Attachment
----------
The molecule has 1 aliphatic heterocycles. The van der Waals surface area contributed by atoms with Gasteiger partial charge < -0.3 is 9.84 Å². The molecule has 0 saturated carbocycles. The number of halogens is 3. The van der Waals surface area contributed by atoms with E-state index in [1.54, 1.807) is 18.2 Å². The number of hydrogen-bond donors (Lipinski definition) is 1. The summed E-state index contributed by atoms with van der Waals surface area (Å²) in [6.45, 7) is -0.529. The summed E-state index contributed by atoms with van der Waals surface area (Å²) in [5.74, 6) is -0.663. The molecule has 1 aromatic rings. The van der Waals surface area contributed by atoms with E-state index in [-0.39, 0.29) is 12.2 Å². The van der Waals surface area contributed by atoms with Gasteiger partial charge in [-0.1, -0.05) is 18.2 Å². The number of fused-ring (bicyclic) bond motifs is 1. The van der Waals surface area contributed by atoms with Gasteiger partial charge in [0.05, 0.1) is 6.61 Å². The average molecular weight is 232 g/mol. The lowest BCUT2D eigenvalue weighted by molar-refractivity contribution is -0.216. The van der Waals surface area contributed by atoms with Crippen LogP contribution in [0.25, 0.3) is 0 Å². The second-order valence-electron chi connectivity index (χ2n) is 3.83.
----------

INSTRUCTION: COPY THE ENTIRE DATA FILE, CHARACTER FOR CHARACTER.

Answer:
The molecule has 1 aliphatic heterocycles. The van der Waals surface area contributed by atoms with Gasteiger partial charge < -0.3 is 9.84 Å². The molecule has 0 saturated carbocycles. The number of halogens is 3. The van der Waals surface area contributed by atoms with E-state index in [1.54, 1.807) is 18.2 Å². The number of hydrogen-bond donors (Lipinski definition) is 1. The summed E-state index contributed by atoms with van der Waals surface area (Å²) in [6.45, 7) is -0.529. The summed E-state index contributed by atoms with van der Waals surface area (Å²) in [5.74, 6) is -0.663. The molecule has 1 aromatic rings. The van der Waals surface area contributed by atoms with E-state index in [-0.39, 0.29) is 12.2 Å². The van der Waals surface area contributed by atoms with Gasteiger partial charge in [-0.1, -0.05) is 18.2 Å². The number of fused-ring (bicyclic) bond motifs is 1. The van der Waals surface area contributed by atoms with Gasteiger partial charge in [0.05, 0.1) is 6.61 Å². The average molecular weight is 232 g/mol. The lowest BCUT2D eigenvalue weighted by molar-refractivity contribution is -0.216. The van der Waals surface area contributed by atoms with Crippen LogP contribution in [0.25, 0.3) is 0 Å². The second-order valence-electron chi connectivity index (χ2n) is 3.83.